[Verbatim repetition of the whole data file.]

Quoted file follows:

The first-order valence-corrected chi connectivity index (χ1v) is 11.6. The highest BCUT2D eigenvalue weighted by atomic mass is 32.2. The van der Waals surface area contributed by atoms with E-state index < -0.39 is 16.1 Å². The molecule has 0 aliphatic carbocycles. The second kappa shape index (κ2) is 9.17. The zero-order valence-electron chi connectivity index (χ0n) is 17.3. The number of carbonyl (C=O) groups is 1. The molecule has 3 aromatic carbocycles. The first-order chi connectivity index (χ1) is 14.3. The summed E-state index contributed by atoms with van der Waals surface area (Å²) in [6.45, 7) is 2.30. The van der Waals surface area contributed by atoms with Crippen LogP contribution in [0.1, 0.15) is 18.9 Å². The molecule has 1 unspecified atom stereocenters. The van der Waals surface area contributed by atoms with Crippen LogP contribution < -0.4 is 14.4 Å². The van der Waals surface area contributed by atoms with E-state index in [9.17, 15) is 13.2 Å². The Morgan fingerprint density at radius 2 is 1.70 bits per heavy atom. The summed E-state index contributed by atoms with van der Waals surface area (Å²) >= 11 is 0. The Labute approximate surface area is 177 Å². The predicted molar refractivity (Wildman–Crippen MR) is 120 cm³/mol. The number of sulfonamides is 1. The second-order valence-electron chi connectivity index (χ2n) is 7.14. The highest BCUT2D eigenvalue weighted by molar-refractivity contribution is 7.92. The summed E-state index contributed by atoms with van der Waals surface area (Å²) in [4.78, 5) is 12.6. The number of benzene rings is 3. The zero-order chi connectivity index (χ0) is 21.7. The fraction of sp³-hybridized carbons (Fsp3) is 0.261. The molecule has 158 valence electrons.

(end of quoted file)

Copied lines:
The first-order valence-corrected chi connectivity index (χ1v) is 11.6. The highest BCUT2D eigenvalue weighted by atomic mass is 32.2. The van der Waals surface area contributed by atoms with E-state index < -0.39 is 16.1 Å². The molecule has 0 aliphatic carbocycles. The second kappa shape index (κ2) is 9.17. The zero-order valence-electron chi connectivity index (χ0n) is 17.3. The number of carbonyl (C=O) groups is 1. The molecule has 3 aromatic carbocycles. The first-order chi connectivity index (χ1) is 14.3. The summed E-state index contributed by atoms with van der Waals surface area (Å²) in [6.45, 7) is 2.30. The van der Waals surface area contributed by atoms with Crippen LogP contribution in [0.1, 0.15) is 18.9 Å². The molecule has 1 unspecified atom stereocenters. The van der Waals surface area contributed by atoms with Crippen LogP contribution < -0.4 is 14.4 Å². The van der Waals surface area contributed by atoms with E-state index in [9.17, 15) is 13.2 Å². The Morgan fingerprint density at radius 2 is 1.70 bits per heavy atom. The summed E-state index contributed by atoms with van der Waals surface area (Å²) >= 11 is 0. The Labute approximate surface area is 177 Å². The predicted molar refractivity (Wildman–Crippen MR) is 120 cm³/mol. The number of sulfonamides is 1. The second-order valence-electron chi connectivity index (χ2n) is 7.14. The highest BCUT2D eigenvalue weighted by molar-refractivity contribution is 7.92. The summed E-state index contributed by atoms with van der Waals surface area (Å²) in [4.78, 5) is 12.6. The number of benzene rings is 3. The zero-order chi connectivity index (χ0) is 21.7. The fraction of sp³-hybridized carbons (Fsp3) is 0.261. The molecule has 158 valence electrons.